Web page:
"The invader's performance resembles that of his athletic counterpart, of those olympic champions whose records first progressed by hours, then by minutes, then by seconds, then by fractions of seconds. The better they performed (the more rapid they became), the more pitiful were the advances they obtained, until they could only be noticed electronically. One day the champion will disappear in the limits of his own record, as is already suggested by the biological manipulation of which he is the object, and which resembles the methods of artificial medical survival granted the terminally ill. For the dromomaniac the engine is also a prosthesis of survival. It is remarkable that the first automobiles, Joseph Cugnot's military trolley of 1771, for example, were steam-powered, already situating themselves at the limit of the animal body's metempsychosis, relay of historical evolution: the limit of the passage from the metabolic vehicle to the technological vehicle, spilling its smoke like a last breath, a final symbolic manifestation of the motor-power of living bodies."

 

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Only the situation has folded in upon itself: as the champion disappears into the limits of his own record, so too does an entire economy of record-production begin to show the cracks of its own implosion. Similarly, the economy of athletic celebrity proves to be straining at the boundaries of sustainability, and the fuel that bursts these stars into the sky only to therein be captured as sources of nuclear-interactive potential is no longer sufficient as an energetic solution for the demands of cognitive capitalism and its tyranny of exhaustion (cf. Bifo).

Sole. Soul. Solar. Virilio demands an ecological approach that fully understands technological culture and not simply its biological substratum. But Nike is already there, shifting from celebrity plutonium to a more diversified and distributed energetic approach in which score resumes its superiority over image, the cellular Everyman with his FuelBand still miles away from pitiful athletic advances and thus ripe for athletic endcolonialism writ softly as ambient informatics and performance exchange rates.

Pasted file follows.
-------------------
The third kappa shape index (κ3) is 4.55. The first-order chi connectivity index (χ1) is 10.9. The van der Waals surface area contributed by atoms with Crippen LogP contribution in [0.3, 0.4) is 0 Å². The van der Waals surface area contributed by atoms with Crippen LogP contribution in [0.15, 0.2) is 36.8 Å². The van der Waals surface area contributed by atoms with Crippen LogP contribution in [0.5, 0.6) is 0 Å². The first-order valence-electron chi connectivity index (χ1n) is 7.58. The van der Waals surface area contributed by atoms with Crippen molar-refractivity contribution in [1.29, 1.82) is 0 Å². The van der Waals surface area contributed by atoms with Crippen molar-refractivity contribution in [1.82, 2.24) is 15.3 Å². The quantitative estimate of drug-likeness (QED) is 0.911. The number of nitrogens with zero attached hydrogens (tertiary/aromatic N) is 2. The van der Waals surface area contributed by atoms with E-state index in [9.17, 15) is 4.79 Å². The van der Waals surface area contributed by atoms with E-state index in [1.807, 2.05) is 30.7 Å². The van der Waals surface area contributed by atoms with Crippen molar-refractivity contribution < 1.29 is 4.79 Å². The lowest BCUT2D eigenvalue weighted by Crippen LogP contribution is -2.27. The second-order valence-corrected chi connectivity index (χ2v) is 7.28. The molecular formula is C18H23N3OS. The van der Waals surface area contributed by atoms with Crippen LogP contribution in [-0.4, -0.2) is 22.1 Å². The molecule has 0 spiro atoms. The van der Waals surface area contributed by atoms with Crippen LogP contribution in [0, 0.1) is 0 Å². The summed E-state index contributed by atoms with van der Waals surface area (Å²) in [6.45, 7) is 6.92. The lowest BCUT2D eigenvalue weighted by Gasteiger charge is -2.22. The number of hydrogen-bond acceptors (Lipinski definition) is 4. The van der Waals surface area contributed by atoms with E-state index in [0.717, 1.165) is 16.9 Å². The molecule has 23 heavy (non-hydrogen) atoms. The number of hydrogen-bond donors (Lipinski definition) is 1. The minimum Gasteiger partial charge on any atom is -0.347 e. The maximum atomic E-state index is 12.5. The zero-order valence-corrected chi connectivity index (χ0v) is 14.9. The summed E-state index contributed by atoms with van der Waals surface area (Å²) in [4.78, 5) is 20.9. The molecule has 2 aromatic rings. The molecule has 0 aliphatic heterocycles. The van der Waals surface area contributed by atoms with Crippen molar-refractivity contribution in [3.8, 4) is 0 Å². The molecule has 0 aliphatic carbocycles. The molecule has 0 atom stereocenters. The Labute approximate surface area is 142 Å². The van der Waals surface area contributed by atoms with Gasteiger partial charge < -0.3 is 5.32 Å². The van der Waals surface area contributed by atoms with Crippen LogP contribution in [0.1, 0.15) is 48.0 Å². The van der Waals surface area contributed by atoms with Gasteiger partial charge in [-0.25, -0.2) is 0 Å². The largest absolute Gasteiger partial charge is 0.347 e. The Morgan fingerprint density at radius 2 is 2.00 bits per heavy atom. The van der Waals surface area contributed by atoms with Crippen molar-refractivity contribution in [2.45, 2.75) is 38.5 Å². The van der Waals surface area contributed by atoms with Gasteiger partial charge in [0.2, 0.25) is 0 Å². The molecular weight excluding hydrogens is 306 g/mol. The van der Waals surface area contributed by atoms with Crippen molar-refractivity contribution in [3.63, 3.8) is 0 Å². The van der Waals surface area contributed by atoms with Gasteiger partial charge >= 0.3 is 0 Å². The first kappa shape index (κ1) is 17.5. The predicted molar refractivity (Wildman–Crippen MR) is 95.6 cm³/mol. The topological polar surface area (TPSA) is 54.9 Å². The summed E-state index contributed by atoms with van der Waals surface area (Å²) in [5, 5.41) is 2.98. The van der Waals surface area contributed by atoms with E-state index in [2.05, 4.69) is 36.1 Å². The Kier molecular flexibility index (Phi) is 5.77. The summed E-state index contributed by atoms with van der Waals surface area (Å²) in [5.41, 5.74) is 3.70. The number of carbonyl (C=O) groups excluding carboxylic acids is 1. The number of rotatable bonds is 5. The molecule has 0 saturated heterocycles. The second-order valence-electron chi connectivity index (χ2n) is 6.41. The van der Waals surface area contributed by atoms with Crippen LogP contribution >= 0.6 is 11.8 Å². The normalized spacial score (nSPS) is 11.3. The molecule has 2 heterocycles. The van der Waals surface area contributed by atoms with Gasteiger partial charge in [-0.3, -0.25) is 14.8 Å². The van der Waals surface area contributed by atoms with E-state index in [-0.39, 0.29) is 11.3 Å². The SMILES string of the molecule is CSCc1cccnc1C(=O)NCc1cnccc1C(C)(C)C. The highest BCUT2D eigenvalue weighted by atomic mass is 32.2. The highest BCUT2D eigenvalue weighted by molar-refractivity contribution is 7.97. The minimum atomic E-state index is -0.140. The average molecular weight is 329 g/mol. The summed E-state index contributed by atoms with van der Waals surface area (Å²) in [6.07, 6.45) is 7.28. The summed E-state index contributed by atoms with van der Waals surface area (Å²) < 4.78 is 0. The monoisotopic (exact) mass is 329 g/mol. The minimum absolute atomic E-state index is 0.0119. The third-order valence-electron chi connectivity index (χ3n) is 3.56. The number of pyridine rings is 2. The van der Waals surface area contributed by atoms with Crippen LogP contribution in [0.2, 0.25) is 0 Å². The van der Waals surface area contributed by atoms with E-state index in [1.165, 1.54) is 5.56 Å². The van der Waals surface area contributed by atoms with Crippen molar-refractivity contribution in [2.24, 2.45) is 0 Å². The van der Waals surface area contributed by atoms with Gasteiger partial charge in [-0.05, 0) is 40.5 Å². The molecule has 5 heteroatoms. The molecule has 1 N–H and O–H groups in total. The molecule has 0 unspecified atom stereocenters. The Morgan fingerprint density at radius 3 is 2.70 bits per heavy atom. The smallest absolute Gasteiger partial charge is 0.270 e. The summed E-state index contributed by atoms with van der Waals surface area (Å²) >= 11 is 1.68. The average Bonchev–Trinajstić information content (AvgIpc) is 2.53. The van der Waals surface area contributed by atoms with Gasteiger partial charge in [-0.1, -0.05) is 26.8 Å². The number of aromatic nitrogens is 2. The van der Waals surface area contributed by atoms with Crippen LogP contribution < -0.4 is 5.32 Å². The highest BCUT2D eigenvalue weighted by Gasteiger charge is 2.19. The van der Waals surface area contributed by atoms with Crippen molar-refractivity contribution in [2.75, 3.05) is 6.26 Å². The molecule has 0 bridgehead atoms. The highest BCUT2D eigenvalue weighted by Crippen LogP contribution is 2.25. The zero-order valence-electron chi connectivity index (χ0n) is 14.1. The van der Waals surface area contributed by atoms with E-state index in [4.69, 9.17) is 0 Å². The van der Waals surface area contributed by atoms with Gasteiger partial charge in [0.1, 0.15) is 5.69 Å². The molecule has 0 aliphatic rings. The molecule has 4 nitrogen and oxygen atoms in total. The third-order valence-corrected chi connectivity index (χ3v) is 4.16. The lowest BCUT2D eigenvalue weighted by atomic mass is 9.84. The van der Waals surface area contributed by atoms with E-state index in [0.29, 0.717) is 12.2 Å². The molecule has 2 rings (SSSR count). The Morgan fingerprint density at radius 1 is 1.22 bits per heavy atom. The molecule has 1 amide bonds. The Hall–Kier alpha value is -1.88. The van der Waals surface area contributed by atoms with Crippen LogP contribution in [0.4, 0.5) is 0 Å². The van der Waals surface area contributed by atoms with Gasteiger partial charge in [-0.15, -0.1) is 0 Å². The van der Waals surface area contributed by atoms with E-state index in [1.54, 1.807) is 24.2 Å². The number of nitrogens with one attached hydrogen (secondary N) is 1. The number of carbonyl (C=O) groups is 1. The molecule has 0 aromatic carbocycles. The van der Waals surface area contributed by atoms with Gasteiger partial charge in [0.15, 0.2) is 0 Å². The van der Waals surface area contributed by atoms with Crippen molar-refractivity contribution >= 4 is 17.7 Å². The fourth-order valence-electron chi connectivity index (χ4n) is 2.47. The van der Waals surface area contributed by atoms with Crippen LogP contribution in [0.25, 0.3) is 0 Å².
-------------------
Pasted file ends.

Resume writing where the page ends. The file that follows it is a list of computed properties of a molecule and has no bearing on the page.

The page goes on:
Sold: the situation has folded in upon itself, fuel is produced after the fact, and the metabolic vehicle driving around in fresh Nikes is not quite dead either, exhausted though it may be.

Three Simulations

Logistics of Perception

(a dreamyface skin-film extravitanza)

Players and coaching staffs are getting ready for the big football game. With two weeks to prepare for their opponents, each team performs various breakdown drills to hone skill execution, but also diagrams and walks through the playbook of the other team — on both offense and defense. These walk-throughs are then sped up to more closely approximate game conditions: if Team X shows they plan to do this, then we plan to do that. All visual intelligence is gleaned from a central repository of film accumulated and distributed centrally by the league office. Call it Foucauldian simulation: a surveillant, disciplinary regime put into practice as a microphysics of the athletic body and a composition of relatively interchangeable forces called the team.

Coaching staffs are getting ready for the big football game. These are hierarchical regimes, with a head coach at the pinnacle of offensive and defensive coordinators, positional coaches, video assistants, et cetera. Information must flow through this hierarchy to make decisions during the heat of the game that will be relayed via headset to the key offensive and defensive players on the field (usually the quarterback and linebacker), but it does not reside solely in the expertise of the pinnacle figure. Some of this information is gleaned from layered database archives of video, searchable by situation and tendency: if it is third down and short yardage (0-3 yards), Team X runs this play 62% of the time. No longer is the image simply an image, but rather an image+text complex, with metadata blurring any singular punctum into a constellation of queried abstractions. Call it Baudrillardian simulation: a statistical reportage of prior dividuated tactics, put into practice contextually as a feedforward loop that contextually optimizes and (re)produces the newly emerging.

The host television network is getting ready for the big football game. Since this event is the epitome of sporting spectacle, every possible effort must be made to anticipate precisely how the game will unfold, so as to best present a telesthesic experience for those watching the broadcast from home. A high school team is taught the plays of both teams and brought to the super stadium for mock game action (the TV network, too, has done its video homework). Producers are better able to determine camera angles for specific and possible situations: if Team X runs an out pattern to the sideline, cameras 4, 6 and 12 will have it covered. The question here is one of exposure: not only does the TV viewer at home receive the benefit of assuming multiple perspectives of the game (vis-a-vis the spectator at the stadium who only receives one), but the truth of the game proper will almost certainly at some point lie in the instant replay footage provided by the broadcaster. Call it Virilian simulation: an arrangement of the logistics of perception, put into practice as strategies for organizing the visualization of space at accelerated speeds, both for spectacle and as "nonpartisan" justice.

Each helps to understand Deleuzian control societies, particularly within topologies of temporary enclosure.